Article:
- EDF’s Hinkley Point is set for $39 billion of future subsidies
- Hinkley secured guaranteed power price at twice current rate
Hitachi Ltd. should be paid less for the power from its planned nuclear plant in North Wales than Electricite de France SA has been promised for reactors in western England, a panel of U.K. lawmakers said, seeking to keep a lid on energy prices paid by consumers.
The government should also ensure the cost of the Wylfa Newydd project by Hitachi’s Horizon unit is competitive with renewable-power plants such as onshore wind farms, the cross-party Welsh Affairs Committee said Tuesday in an e-mailed report. The lawmakers called for a “clear and comprehensible explanation” of the lifetime costs of the 2.7-gigawatt project and for a “demonstrable benefit” to the local community.
The U.K. is struggling to build generating capacity fast enough to keep up with the closure of aging nuclear power stations and a phase-out of coal-fired plants. EDF is set to make a final investment decision on Thursday on whether to proceed with an 18-billion-pound ($24 billion) plan to build two reactors at Hinkley Point. The utility has repeatedly postponed a decision on the long-delayed project, despite securing a U.K. government guarantee that it’ll receive 92.50 pounds per megawatt-hour of power, more than double current rates.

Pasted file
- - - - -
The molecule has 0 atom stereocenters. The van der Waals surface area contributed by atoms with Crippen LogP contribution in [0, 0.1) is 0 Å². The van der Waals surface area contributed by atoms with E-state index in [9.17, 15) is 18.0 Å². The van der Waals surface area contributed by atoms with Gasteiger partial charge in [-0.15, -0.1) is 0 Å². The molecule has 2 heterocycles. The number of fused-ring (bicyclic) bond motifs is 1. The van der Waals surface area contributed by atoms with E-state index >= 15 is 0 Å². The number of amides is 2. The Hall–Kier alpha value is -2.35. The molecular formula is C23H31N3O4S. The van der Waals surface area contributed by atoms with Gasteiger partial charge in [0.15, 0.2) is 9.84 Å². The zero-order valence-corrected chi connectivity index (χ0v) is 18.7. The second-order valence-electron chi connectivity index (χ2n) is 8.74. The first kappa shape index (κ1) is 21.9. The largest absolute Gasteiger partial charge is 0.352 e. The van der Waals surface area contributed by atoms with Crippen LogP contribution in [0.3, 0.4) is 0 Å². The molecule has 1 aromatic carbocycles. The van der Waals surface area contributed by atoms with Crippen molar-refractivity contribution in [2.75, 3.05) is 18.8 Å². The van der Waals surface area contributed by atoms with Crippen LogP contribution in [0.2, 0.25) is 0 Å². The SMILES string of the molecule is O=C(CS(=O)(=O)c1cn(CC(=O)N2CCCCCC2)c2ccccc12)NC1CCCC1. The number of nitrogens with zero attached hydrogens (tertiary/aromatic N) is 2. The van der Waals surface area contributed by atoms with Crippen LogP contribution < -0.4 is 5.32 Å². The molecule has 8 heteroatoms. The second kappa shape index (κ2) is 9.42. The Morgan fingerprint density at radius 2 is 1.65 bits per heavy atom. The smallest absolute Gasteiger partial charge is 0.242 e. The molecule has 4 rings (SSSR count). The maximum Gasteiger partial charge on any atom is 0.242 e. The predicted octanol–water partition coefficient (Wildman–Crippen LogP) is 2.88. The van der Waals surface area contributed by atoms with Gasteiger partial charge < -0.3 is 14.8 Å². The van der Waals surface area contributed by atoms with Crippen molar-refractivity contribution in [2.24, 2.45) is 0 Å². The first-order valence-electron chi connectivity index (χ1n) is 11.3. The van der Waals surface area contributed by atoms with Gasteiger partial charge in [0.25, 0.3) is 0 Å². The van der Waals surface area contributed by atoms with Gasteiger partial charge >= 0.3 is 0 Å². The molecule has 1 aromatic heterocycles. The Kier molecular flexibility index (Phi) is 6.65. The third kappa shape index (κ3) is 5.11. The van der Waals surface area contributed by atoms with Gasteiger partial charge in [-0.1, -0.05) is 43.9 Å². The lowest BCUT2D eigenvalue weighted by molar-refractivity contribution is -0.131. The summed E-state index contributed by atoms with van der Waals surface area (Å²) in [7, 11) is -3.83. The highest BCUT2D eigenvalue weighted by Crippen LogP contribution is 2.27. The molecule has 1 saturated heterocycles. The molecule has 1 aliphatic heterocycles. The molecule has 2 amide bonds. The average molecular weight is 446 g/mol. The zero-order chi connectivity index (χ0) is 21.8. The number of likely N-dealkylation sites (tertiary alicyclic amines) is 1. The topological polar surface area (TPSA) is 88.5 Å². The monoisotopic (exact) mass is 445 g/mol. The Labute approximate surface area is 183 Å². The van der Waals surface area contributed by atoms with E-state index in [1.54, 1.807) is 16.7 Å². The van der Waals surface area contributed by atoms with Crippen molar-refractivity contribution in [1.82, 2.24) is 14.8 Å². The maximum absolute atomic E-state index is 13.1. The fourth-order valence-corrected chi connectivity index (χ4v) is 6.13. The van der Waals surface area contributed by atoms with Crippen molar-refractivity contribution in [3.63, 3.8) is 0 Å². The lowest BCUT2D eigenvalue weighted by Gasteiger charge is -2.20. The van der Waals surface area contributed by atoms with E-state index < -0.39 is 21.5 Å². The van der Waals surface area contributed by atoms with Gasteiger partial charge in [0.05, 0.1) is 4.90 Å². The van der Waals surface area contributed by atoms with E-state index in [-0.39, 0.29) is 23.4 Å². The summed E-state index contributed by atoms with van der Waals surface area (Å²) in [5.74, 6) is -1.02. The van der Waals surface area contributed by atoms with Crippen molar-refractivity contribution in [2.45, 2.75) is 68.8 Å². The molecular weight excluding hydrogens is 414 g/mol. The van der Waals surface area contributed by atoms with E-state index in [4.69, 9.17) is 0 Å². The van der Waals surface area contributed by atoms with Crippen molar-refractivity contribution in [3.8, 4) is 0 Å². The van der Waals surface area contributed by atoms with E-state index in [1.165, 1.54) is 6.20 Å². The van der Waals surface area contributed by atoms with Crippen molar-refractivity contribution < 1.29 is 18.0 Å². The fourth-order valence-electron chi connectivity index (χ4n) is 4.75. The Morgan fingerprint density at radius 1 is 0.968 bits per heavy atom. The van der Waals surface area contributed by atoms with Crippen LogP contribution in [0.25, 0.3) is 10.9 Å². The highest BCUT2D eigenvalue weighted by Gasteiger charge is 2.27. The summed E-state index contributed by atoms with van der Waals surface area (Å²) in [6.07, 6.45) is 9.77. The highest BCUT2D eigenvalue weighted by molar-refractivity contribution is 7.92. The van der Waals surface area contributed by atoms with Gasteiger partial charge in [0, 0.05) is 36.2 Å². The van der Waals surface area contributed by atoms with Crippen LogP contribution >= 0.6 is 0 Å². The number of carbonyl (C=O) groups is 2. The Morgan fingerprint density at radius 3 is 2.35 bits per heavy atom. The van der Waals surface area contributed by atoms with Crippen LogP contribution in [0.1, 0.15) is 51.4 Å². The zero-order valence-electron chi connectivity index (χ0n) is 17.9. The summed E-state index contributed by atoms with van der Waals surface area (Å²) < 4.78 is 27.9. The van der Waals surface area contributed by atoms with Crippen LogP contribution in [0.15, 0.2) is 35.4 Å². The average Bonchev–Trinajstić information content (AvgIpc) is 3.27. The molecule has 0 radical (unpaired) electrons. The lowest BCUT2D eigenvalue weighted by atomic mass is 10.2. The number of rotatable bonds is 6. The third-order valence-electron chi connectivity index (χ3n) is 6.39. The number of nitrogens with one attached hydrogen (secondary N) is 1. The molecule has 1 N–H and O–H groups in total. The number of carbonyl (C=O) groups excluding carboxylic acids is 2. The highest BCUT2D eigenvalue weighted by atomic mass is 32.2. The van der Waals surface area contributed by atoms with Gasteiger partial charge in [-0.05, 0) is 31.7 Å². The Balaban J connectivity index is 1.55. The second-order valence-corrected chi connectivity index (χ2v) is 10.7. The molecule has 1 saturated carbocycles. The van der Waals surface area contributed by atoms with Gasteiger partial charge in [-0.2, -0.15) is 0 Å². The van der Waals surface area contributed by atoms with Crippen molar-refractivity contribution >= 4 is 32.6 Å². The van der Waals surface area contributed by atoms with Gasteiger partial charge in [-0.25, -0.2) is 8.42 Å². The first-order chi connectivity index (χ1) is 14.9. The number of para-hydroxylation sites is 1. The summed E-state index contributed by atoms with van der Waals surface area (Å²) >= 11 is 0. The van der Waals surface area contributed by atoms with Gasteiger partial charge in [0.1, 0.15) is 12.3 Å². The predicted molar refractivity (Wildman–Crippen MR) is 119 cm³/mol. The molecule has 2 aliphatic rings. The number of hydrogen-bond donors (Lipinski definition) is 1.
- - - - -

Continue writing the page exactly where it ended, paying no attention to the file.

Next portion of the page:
“The government should only build Wylfa Newydd if the strike price is below that agreed for the Hinkley Point C and competitive with renewable sources,” the committee said in a statement. “They must be transparent on cost and provide a clear and comprehensible explanation of the lifetime cost of the project, including decommissioning and waste disposal.”
Power from Hinkley Point and Wylfa will be paid for under a so-called contract for difference, which fixes the amount the utility receives per megawatt-hour, making its income predictable. If prevailing power prices are lower than the agreed “strike price,” utilities recoup the difference through consumer bills. If the prevailing price is greater, the utility returns the difference to consumers.
Because prices have fallen since the EDF contract was agreed in 2013, the future subsidy cost to consumers of Hinkley has increased, according to a report earlier this month from the National Audit Office, which scrutinizes government spending. Using current projections for the wholesale power price, it estimated the lifetime cost of the top-ups has ballooned to 29.7 billion pounds from 6.1 billion pounds originally.
The Welsh Affairs Committee also called on ministers to draw up contingency plans in case the Wylfa plant, consisting of two Hitachi advanced boiling-water reactors, isn’t completed as planned by 2025. EDF had originally envisaged its new reactors would generate power by Christmas 2017. Under its current schedule, Hinkley won’t come online until 2025, the same year as Hitachi aims to complete Wylfa.